Lady kaede in kurosawa’s ran: Verbal and visual characterization through animal traditions

Zvika Serper*

*Corresponding author for this work

Research output: Contribution to journalArticlepeer-review

5 Scopus citations


This article deals with the characterization of the unique figure of Lady Kaede in Kurosawa’s film Ran from within Japanese cultural syncretism, through using different verbal and visual elements of two animals - fox and serpent. The Japanese fox has always played a most important part in Japanese culture, and its ambivalent nature has become a leitmotiv, especially its supernatural power to transform itself into a human being. In contrast, the most important manifestation of the serpent in Japanese traditional theatre is that of the transformation of a human female into a serpent as a consequence of her jealousy. In the second half of Ran, Kurosawa skilfully interweaves both traditions, attributing them to Kaede after her husband’s murder. He attires this character with two kinds of serpent-like costume, planned to reflect intensification of the serpent image through the different fabric designs and their different manipulation according to the dramatic context. Within this fixed visual image Kurosawa conceals the serpent-like costume with an outer kimono and then inserts a verbal fox image. Only in the last scene of the character’s appearance in the film does Kurosawa combine and expressly manifest, verbally and visually, both animals' aspects.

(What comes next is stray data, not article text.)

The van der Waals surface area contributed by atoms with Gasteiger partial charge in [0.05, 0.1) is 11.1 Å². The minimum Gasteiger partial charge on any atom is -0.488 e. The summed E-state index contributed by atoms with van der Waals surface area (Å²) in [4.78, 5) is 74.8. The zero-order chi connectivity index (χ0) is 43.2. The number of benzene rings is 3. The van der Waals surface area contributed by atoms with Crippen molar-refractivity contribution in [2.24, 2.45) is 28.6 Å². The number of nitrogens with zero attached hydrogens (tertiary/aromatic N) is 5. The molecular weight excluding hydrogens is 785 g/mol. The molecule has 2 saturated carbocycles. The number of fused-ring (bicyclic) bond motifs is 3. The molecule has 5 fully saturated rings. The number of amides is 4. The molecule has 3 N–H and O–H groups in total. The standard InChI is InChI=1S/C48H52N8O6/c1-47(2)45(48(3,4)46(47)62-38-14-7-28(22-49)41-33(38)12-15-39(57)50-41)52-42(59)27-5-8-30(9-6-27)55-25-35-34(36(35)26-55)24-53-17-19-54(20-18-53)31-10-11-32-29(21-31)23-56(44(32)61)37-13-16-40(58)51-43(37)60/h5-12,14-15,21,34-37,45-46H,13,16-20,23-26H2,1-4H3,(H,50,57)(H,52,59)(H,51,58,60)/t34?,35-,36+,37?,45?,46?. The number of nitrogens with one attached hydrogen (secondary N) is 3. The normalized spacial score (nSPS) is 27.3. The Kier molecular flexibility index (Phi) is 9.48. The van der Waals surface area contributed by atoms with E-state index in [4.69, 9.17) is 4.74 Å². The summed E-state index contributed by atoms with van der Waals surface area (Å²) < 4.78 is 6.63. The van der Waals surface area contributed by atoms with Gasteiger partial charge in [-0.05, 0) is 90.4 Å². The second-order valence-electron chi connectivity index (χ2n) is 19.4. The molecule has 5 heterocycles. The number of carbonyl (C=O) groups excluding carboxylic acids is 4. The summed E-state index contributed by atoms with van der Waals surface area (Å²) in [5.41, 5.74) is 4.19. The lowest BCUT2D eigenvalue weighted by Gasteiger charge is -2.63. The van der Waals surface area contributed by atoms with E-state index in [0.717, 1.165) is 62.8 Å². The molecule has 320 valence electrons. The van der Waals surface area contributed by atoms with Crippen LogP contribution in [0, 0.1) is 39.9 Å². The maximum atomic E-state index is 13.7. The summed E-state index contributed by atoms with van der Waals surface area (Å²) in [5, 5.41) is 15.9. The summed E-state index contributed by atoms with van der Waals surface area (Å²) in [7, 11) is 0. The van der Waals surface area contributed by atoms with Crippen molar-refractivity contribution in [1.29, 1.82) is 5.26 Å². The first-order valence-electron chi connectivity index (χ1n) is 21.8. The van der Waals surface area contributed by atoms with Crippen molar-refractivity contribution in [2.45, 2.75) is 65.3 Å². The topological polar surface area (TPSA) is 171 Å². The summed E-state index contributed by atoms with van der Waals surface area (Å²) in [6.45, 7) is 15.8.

Original languageEnglish
Pages (from-to)145-158
Number of pages14
JournalJapan Forum
Issue number2
StatePublished - Sep 2001


  • Japanese Animal Traditions
  • Japanese Cinema
  • Japanese Traditional Theatre
  • Kurosawa
  • Ran


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